LAND O'LAKES — A cooler sat nearly empty, save for a few packs of cheese slices. The walls were mostly bare. Customers pushed rickety shopping carts around $5 clearance racks.
"I had to get a last look," one woman shouted to a man who was rounding up the carts in the parking lot of thinning asphalt.
At 8 p.m. Tuesday, Walmart, an institution for more than 20 years in Land O'Lakes and an anchor in the Village Lakes shopping center, was set to close forever.
About a mile away, just south of the apex of U.S. 41 and Dale Mabry Highway, workers put the finishing touches of fashionable earth-toned paint outside its replacement, a Walmart Supercenter with a line of shiny new carts and a parking lot of flawless blacktop.
The new store is set to open at 8 this morning following a half-hour ribbon cutting ceremony. Workers have spent the past few weeks setting up the new store, which boasts nearly 211,000 square feet. Open 24 hours seven days a week, it offers a full line of groceries, including a bakery, deli, meat and dairy, fresh produce, beer and wine. It also includes a lawn and garden center and an expanded electronics department.
The new store will employ 380 workers, including 240 new jobs created by the move. Sixty employees who have worked for the company at least 10 years will make the move, including five who worked at the original store since it opened in 1987.
The supercenter has been in the works since 2004 and required much haggling with state highway officials and CSX railroad officials about how future shoppers would get in and out. State officials would not allow a full median at Dale Mabry but did allow an intersection at U.S. 41 that crosses the train tracks. The store joins competitor SuperTarget, which opened at County Line Road and Dale Mabry in 2007.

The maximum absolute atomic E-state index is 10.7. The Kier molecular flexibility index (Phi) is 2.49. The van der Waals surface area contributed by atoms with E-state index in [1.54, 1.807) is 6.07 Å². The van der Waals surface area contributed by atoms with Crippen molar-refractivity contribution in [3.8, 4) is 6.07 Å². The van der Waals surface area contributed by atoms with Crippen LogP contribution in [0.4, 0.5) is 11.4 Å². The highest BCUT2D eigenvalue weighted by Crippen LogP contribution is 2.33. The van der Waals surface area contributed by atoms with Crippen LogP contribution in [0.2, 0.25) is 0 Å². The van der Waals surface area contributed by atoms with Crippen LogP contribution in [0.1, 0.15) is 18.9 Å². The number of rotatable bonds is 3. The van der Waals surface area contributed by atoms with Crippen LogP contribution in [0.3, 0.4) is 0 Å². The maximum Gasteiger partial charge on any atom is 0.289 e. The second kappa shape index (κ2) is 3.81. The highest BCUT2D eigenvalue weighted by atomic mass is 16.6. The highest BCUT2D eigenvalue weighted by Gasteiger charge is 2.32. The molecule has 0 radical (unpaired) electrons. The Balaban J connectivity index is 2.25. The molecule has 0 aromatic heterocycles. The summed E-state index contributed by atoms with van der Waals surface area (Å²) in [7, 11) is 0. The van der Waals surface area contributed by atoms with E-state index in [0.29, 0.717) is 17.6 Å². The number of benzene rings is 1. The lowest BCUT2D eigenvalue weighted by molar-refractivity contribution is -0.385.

The move raises the question of what will happen to Village Lakes, which was built in the early 1980s. It includes a Sweetbay supermarket, a Goodwill thrift shop, a Dollar Tree, a secondhand furniture store, two hair salons, a pizza parlor, deli, dental office, a music school, and a check cashing service.
Outparcels include an aging KFC restaurant, a bank and Benedetto's, an award-winning Italian restaurant.
Patrick Berman, who keeps tabs on shopping centers for the Cushman & Wakefield real estate firm in Tampa, said older centers have advantages such as low rents and taxes. However, they often need sprucing up.
Also, few businesses large enough to fill a nearly 86,000 square foot vacancy are planning expansions during the economic downturn.
"There aren't too many big boxes looking for space now," Berman said.
Big Lots already has a store at U.S. 41 and State Road 54.
Also, Goodwill is building its own store on State Road 56, leaving its future at Village Lakes in question.
However, other shopping centers have survived. When Publix left Willow Bend Centre for a new location at Collier Commons, the old site sat for a couple of years but eventually was replaced by Lifestyles Family Fitness Center.
"We had one back home and it sat and sat," said Janet Holt, a snowbird from Ontario who winters at the Encore RV park across the street from the old Walmart. However, it eventually was filled by a tire store.
Customers had mixed feelings about the move.
"My daughter was so depressed looking at everything that was gone," said Dawn Hambrick, 41, of Lutz, who has shopped at the store about six years. She said she liked the store because it was small enough to find things quickly, and the cashiers knew her. She said some of the elderly workers had opted to retire rather than try to keep up at a larger store.
"I'll hit Target before I'll go to a Walmart Supercenter," she said.
A few minutes later, a woman asked a manager excitedly, "Tomorrow's when you're opening up over there? All right!"
Lisa Buie can be reached at firstname.lastname@example.org or (813) 909-4604.